The woman behind the counter said he would need to speak with a manager who wasn’t available right then. But the man wouldn’t let it go. It was clear he thought he was being ripped off and was angry about it.

I realize this restaurant chain has its rules, but the common sense thing would have been to make amends with this unhappy customer by offering him something on the menu for free although that might not have satisfied him. But obviously the woman didn’t feel she could do anything like that on her own.

The exchange made me uncomfortable. I didn’t know this man and what he was capable of doing. I flashed on national events of recent weeks, in which acts of violence were committed in public places or on private property. Surely, you have read or heard about them.

I left the restaurant and stood outside. There’s no way I wanted to be a victim of this man’s rage. But I also didn’t want fear to rule my life.

So I went back inside.

The man was no longer at the counter. I spotted him eating in the far corner. I gave my order and when the wrap arrived, I found a seat on the opposite side. As I ate, the woman who worked behind the counter stopped after she had finished cleaning a table.

“How is your food?” she asked.

I told her it was good. Then I mentioned the exchange she had with the customer. She said she was waiting for the manager still.

I told her, “Considering what’s been happening, that made me a little nervous.”

Her face was serious as she nodded. “I know what you mean,” she said.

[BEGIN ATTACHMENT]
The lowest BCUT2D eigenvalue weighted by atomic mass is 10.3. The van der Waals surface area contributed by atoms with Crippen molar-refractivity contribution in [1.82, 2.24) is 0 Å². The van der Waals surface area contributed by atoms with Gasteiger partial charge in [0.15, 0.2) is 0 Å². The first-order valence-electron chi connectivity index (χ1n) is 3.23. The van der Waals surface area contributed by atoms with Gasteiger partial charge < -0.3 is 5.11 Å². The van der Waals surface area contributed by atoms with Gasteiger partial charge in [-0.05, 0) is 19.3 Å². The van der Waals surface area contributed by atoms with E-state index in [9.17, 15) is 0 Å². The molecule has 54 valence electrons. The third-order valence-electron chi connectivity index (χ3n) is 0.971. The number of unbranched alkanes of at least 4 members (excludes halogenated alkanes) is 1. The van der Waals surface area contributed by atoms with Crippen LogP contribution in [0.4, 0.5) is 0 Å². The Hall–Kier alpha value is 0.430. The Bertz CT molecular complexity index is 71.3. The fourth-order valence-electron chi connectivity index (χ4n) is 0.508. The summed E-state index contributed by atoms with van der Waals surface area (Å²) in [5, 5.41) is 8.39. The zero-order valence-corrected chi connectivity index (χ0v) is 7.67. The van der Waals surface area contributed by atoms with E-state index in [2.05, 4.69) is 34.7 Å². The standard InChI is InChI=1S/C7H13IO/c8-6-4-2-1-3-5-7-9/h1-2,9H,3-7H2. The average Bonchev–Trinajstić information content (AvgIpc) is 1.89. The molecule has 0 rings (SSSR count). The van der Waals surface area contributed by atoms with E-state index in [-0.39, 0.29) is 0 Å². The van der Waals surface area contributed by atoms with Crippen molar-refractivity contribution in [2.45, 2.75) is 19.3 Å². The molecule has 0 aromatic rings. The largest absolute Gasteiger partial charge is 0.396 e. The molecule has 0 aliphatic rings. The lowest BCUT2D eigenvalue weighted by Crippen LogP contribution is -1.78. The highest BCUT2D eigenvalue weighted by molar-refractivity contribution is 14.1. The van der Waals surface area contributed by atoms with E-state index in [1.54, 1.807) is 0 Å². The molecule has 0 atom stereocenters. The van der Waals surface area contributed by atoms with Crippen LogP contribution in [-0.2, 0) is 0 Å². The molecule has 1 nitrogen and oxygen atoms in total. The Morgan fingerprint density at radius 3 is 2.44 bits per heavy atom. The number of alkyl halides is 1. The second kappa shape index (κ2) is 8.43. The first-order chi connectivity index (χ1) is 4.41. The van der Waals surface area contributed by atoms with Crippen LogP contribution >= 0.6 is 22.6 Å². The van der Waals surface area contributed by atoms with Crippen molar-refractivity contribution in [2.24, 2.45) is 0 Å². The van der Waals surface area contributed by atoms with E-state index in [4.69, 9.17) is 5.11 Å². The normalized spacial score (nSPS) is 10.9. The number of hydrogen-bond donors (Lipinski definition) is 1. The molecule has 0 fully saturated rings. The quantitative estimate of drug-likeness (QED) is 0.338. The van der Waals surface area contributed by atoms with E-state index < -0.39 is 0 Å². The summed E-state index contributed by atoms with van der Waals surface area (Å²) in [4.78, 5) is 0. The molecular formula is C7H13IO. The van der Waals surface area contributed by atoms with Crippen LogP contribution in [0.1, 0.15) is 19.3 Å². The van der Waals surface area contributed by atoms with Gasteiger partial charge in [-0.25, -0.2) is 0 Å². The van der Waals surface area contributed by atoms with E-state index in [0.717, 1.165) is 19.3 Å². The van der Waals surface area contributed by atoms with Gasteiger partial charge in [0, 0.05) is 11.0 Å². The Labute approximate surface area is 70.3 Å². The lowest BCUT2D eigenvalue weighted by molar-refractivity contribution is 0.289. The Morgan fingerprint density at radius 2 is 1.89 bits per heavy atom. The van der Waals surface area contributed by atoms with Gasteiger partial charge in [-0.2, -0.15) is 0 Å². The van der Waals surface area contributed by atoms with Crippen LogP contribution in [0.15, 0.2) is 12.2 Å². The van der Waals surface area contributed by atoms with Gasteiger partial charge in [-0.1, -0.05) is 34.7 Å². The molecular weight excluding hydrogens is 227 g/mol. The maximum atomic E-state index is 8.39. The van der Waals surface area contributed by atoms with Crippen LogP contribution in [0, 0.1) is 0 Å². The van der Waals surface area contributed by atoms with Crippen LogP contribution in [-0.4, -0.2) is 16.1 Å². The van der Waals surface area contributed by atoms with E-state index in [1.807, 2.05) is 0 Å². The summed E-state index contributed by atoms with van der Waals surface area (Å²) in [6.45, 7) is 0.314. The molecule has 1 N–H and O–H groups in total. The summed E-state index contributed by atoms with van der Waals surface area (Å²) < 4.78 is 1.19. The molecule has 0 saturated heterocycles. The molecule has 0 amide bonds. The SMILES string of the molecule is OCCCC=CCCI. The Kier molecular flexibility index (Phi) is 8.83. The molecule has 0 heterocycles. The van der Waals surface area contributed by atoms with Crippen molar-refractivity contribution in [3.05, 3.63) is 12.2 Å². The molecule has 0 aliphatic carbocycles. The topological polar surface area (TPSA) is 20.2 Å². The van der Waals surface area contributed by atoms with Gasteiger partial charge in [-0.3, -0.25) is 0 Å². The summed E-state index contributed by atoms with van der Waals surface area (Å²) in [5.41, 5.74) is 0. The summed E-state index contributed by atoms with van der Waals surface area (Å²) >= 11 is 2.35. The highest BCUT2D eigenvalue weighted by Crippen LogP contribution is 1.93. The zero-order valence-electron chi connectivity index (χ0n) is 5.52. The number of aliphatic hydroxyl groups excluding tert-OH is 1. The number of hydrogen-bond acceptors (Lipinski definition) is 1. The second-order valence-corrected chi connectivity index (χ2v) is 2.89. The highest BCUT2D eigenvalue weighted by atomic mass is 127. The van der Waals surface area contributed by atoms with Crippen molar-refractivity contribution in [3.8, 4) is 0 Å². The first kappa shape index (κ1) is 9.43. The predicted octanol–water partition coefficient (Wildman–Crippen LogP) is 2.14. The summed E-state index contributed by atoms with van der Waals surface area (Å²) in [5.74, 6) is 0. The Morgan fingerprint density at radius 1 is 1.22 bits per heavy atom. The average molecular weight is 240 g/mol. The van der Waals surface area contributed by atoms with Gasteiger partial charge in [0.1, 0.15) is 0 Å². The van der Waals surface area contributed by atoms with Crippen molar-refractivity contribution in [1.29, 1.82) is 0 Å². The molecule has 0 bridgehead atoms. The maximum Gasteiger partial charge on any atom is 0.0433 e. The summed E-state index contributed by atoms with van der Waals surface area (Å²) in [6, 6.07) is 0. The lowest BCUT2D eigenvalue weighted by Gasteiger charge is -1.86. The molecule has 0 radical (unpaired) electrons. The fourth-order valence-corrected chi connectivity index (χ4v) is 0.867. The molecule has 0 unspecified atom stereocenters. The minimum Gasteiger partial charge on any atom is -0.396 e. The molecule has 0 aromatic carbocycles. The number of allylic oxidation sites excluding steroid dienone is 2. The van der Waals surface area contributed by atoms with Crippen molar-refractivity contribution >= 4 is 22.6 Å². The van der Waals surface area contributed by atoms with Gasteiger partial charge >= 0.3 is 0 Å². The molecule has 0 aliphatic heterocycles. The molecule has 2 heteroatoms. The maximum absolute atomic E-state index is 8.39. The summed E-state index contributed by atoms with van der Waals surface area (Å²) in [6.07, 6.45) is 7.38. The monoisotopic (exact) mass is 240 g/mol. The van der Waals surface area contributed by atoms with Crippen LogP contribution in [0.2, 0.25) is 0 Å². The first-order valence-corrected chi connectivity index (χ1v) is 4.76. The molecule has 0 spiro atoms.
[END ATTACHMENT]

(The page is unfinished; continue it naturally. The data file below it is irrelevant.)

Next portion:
As I left, the man had finished his dinner and was back at the counter. I hope he and the manager were able to find a satisfying solution, a common ground. We surely need more of that these days.

ABOUT THE IMAGE ABOVE: That’s one of three flowering bushes in our side yard we believe are azaleas.

books, libraries

Big Free Libraries

There are Little Free Libraries and then there are the Big Free Libraries. In the first, you give and take books found in public boxes along roadsides. Our village of Shelburne Falls has eight at last count. With Big Free Libraries, the concept is that you borrow a book, in whatever form, and return it within a certain amount of time so others can do the same. Basically, these libraries act like warehouses but, oh, so many of them are beautiful buildings, often donated by someone who lived there and wanted to give their town a special gift. That’s true about my village.

My love of libraries began as a child when our mother would take us to the Millicent Rogers Library in my hometown of Fairhaven, Massachusetts. She brought us there often, especially during summer vacation when we would load up on books. Besides the books I borrowed — trying to read as many of L. Frank Baum’s 14 Oz books as possible — I marveled at the building’s beauty. I recall when I was old enough to explore the stacks in the adult section. 

I loved the library’s history, that Henry Huttleston Rogers, who grew up in our town and became vice-president of the Standard Oil Company, had it built as a memorial to his daughter, Millicent, who sadly died when she was 17. That was in 1893. (Later, when I lived in Taos, New Mexico, I would encounter another Millicent Rogers, Henry’s granddaughter, who has an art museum in her name.) The library, designed by the famous architect Charles Brigham, was built of granite in the Richardsonian Romanesque style. It was one of many buildings Rogers donated, including my magnificent high school.